Bridging SwiftNio and Async/Await

I am experiencing an interesting issue. I have a WebSocket Library that I am converting to async/await from NIO. Whenever I try to bridge the NIO inbound stream to a/a my web socket frames start to become unordered. I experienced this on channelRead() and up into my client when I receive the string data. Here are a couple of examples where I have the problem,

    internal func channelRead(context: ChannelHandlerContext, data: NIOAny) {
        let promise = context.eventLoop.makePromise(of: Void.self)
        let frame = self.unwrapInboundIn(data)
//IF I READ FRAME HERE ALL OF THE MESSAGES ARE IN ORDER
        promise.completeWithTask {
//IF I READ THE FRAME HERE WE ARE OUT OF ORDER
            await self.webSocket?.read(incoming: frame)
        }
    }

    internal func didReceive(events: WebSocketEvents) {
        switch events {
        case .text(let text):
//GOOD ORDER
            print("RECEIVED___", text)
            Task {
//BAD ORDER
                print("RECEIVED___2", text)
            }
        }
    }

Any thoughts or suggestions would be greatly appreciate.

Thanks!

Yes, this is expected. In Swift Concurrency you have no guarantee that two Tasks are run in order.

It seems like you'll want an AsyncStream/AsyncSequence here to do your job. CC @fabianfett who has implemented this for AsyncHTTPClient.

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Hey Thanks @johannesweiss . I think @fabianfett pointed me down the AsyncSequence route. I thought I was on the right path, but I think I was making a ton of mistakes. When I completeWithTask and call read() on my A/A WS Library I then created an AsyncSequence, but it still seemed to give me this issue. Here is the gist of what I am doing.

    internal func streamResults(_ frame: WebSocketFrame) async {
        let sequences = WebSocketFrameSequence(frame: frame)
        switch frame.opcode {
        case .pong:
          break
        case .text:
            let iterator = sequences.makeAsyncIterator()
            var data = iterator.frame.unmaskedData
                guard let text = data.readString(length: data.readableBytes) else { return }
                try? await self.onTextCallback(self, OnTextSequence(text: text))
        case .binary:
          break
        case .continuation:
          break
        case .connectionClose:
          break
        case .ping:
         break
        default:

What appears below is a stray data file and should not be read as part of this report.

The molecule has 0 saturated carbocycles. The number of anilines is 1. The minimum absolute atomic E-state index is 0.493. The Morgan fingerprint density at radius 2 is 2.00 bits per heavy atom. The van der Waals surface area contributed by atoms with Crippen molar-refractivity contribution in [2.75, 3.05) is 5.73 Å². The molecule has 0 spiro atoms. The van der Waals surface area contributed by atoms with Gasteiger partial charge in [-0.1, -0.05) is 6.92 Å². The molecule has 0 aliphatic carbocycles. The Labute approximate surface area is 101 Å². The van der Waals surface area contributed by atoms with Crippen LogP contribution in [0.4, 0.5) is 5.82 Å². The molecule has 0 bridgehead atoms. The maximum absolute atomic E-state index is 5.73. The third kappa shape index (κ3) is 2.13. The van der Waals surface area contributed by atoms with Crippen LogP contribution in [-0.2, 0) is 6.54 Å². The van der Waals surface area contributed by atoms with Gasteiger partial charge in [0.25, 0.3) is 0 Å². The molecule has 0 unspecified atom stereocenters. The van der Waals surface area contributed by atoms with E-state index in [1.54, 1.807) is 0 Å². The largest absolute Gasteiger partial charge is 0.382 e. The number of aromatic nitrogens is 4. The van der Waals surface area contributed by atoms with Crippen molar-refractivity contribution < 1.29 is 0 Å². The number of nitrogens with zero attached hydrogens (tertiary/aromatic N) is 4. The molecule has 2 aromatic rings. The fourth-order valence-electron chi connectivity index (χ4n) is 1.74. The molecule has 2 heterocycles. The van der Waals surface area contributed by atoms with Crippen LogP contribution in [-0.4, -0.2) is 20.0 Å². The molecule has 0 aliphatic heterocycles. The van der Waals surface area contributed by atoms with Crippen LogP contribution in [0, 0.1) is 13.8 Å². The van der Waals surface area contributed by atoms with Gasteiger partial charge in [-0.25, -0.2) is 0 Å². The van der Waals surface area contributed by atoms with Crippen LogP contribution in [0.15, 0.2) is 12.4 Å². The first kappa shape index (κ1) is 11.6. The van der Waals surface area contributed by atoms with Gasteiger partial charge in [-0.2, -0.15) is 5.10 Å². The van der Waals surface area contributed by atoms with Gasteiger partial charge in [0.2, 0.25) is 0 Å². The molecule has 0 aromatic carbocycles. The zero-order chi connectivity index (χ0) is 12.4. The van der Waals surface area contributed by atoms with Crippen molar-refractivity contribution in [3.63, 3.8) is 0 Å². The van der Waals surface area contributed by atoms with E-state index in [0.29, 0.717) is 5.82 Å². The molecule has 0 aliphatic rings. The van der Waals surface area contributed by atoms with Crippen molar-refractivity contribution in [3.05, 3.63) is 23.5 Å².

break
        }
    }

internal struct WebSocketFrameSequence: AsyncSequence {
    typealias Element = ByteBuffer
    
    let frame: WebSocketFrame
    
    /// - Parameters:
    /// - frame: WebSocketFrame
    init(frame: WebSocketFrame) {
        self.frame = frame
    }

    func makeAsyncIterator() -> WebSocketFrameIterator {
        return WebSocketFrameIterator(frame: frame)
    }
}


internal struct WebSocketFrameIterator: AsyncIteratorProtocol {

    typealias Element = ByteBuffer

    let frame: WebSocketFrame
    var lastFrame: WebSocketFrame?

    /// - Parameters:
    /// - type: WebSocketOpcode
    init(frame: WebSocketFrame) {
        self.frame = frame
    }

    mutating func next() async throws -> ByteBuffer? {
        guard frame != lastFrame else { return nil }
        lastFrame = frame
        return frame.unmaskedData
    }
}

I know its not perfect, but I am trying.

Any suggestions?

From the perspective of AsyncSequence what you have written is pretty darned close.

Couple of thoughts -

I wonder if it would be possible to make the readableBytes actually an async function for when bytes are available? So for example if there is some sort of callback that could be made? If it could be done with that shape of a callback to be invoked on the next packet of bytes being read then you can use withCheckedContinuation (or perhaps the throwing variant because well errors are totally a thing when speaking of networking) to convert that callback into an async function returning the bytes.

One gotcha that likely you need to consider is the lifetime of those bytes - e.g. if it is a returned byte buffer that buffer needs to have some sort of managed lifetime, which means that there needs to either a) be a borrow semantic of those bytes to a "free when done" aspect, or b) a copy semantic to proactively copy the read byte buffer.

The bonus round -

Once you get those things addressed the next consideration is cancellation. Likely it would be interesting to tie in task cancellation of the task iterating the AsyncSequence such that you can cancel the socket somehow. Should that close the socket? Not sure, maybe?

The problem in lies with using async await within SwiftNIO. NIO offers the bridge of course for linking a promise to a/a, but as soon as the data gets handed to AsyncSequence it loses order. Perhaps I could create a callback to pass the data async in order and then feed it to an AsyncStream, but I would like to avoid the call back entirely. Which seams reasonable to me. I did adjust my AsyncSequence in the above code to make it much cleaner.

Is @fabianfett keeping track of order here on the IteratorStream? Or Perhaps I need to create a JobQueue of sorts?

async-http-client/HTTPClientResponse.swift at d372bdc213384aa07a0ecc276a6ccf3b4a9de7b8 · swift-server/async-http-client · GitHub